• tberry

    When IU hired Sampson, whomever made the decision, they knew he had had problems and accepted responsibility for his future actions.

    Any serious effort to insure no future problems should have included a very severe monitoring program that would guarantee that any documented improprieties would be caught almost immediately and dealt with.

    Just because IU EVENTUALLY found those improprieties is no defense. IU should have been on the program and especially phone usage like stink on s**t.

    Greenspan is the AD and is ultimately responsible but I also accuse whomever was responsible for the Compliance Program. They should both loses their jobs and maybe the next to have those responsibilities will take them more responsibly.

  • The fact that an intern made this discovery really makes you wonder what the higher ups in the compliance department were doing during this time.

  • PaulMc

    All coaches sign an agreement to produce any personal record requested. There is not a violation of their constitutional rights since they signed the agreement. The players if requested must also produce any personal records if requested.

    IU dropped the ball on the oversight. My hope is the NCAA feels IU has taken enough proactive steps in order to curtail any additional punishment.

  • BobbyDigital

    This is completely off subject, but did anyone else see that Will Gladness died last week? Sounds like he was a hell of a good guy. Hadn't thought about him in years and its a shame for him to make the news like this…

    http://www.nwanews.com/adg/Sports/226480/

  • cojames

    Sounds like a hell of a guy and someone we could all learn a lot from, and it's a tragedy something so unfortunate happened to such a good person. My prayers go out to his family, friends, and the kids whose lives he touched on a daily basis.

  • In the Long Beach State case mentioned by Alesia, the NCAA enforcement staff alleged a number of things, but did not charge Long Beach with “institutional failure to monitor.” The Committee on Infractions informed Long Beach before the hearing that even though the enforcement staff hadn't charged it, the Committee was going to consider institutional failure to monitor. Long Beach had the chance to defend itself against the charge at the hearing and to file post-hearing responses. In the Long Beach case, there weren't any new factual allegations. The Committee believed that the facts supported such a charge, even though the enforcement staff had not asserted it. For a variety of reasons I think it's unlikely, but it certainly is possible that the Committee could add counts against IU that weren't charged by the enforcement staff.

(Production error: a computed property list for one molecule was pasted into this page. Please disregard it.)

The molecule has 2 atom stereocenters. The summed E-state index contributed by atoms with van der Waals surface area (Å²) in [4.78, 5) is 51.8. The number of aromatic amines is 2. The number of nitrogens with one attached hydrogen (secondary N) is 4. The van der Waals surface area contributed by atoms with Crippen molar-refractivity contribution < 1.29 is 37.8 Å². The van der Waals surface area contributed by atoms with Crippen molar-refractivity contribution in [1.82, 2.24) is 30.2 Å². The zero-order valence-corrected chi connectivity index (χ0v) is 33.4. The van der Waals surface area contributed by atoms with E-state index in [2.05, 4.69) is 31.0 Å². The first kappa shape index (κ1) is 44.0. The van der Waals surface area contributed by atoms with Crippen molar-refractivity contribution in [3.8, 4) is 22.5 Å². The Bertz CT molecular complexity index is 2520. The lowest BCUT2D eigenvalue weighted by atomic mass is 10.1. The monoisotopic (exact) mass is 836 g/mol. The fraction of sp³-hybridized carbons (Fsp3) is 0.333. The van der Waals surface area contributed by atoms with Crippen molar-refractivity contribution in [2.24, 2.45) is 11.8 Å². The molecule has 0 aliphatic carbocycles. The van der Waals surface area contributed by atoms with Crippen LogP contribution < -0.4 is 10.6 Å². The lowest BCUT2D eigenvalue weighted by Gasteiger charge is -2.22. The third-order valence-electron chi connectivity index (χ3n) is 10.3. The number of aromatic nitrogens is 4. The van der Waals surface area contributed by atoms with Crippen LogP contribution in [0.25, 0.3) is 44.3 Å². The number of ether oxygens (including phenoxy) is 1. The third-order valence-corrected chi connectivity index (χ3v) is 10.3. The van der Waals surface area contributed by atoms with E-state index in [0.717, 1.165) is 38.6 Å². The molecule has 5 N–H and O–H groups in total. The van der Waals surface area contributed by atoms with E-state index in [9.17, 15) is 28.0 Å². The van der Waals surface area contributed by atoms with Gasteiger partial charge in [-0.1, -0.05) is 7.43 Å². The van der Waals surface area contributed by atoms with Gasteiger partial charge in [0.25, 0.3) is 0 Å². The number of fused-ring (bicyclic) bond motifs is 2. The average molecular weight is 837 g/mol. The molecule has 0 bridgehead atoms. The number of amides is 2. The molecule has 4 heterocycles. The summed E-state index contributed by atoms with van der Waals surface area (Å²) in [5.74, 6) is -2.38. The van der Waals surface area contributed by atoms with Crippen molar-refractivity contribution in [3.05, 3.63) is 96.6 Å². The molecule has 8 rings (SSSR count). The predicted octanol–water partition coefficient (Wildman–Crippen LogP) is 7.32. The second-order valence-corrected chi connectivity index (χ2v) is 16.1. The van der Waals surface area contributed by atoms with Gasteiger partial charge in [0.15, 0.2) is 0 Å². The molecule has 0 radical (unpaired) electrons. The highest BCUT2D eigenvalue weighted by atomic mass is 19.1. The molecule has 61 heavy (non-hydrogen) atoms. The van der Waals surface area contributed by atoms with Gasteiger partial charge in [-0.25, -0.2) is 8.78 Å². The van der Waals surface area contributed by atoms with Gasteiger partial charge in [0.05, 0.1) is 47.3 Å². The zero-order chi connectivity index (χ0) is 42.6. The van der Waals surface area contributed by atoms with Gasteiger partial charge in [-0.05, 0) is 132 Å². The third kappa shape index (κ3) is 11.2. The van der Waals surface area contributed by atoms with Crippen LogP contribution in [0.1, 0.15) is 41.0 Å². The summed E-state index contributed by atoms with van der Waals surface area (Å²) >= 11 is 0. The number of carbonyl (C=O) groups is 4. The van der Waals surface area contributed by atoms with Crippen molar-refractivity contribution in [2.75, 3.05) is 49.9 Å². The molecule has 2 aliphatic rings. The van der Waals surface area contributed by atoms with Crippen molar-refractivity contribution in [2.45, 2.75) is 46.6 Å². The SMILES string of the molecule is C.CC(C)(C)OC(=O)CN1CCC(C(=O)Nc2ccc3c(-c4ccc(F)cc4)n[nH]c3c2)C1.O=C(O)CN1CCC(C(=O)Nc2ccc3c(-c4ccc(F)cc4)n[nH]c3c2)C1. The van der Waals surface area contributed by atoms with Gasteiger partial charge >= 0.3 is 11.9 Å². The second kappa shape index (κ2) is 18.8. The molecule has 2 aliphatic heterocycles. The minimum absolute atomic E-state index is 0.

• I was just going to post about this. Seen it on Big Ten Fever forums. Prayers sent heavenward for his family/friends.

  • As the report details, they were conducting regular checks of the cell phone and office phone records of all coaches. It isn't as if they stuck the records in a pile and didn't review them until the summer. What made them difficult to detect was that the three way call notation appeared only on Sampson's record of incoming calls, not on Senderoff's record of outgoing calls. The problem would not be apparent when just looking at one set of records, but only upon viewing the two sets of records together. Obviously, if it was caught later, it should have been caught sooner, but I don't think it's fair to suggest that the compliance depatment wasn't doing anything. They were conducting regular checks.

    If I wanted to enter black helicopter land, I would examine not the failure to discover the calls in the first place, but whether there were any rumblings that led IU to specifically check for three way calls in the year-end review.

  • hoosierfan27

    RIP Will. Our prayers are with you and your family.

  • MikeinNC

    I think IU is in a solid position here. They had ongoing monitoring in place, and the only reason the calls were not immediately discovered was that KS & Company were being very cagey in how they gamed the system. I don't think Sampson's claims will have a whole lot of weight with the NCAA, in a he said/she said I think IU wins hands down.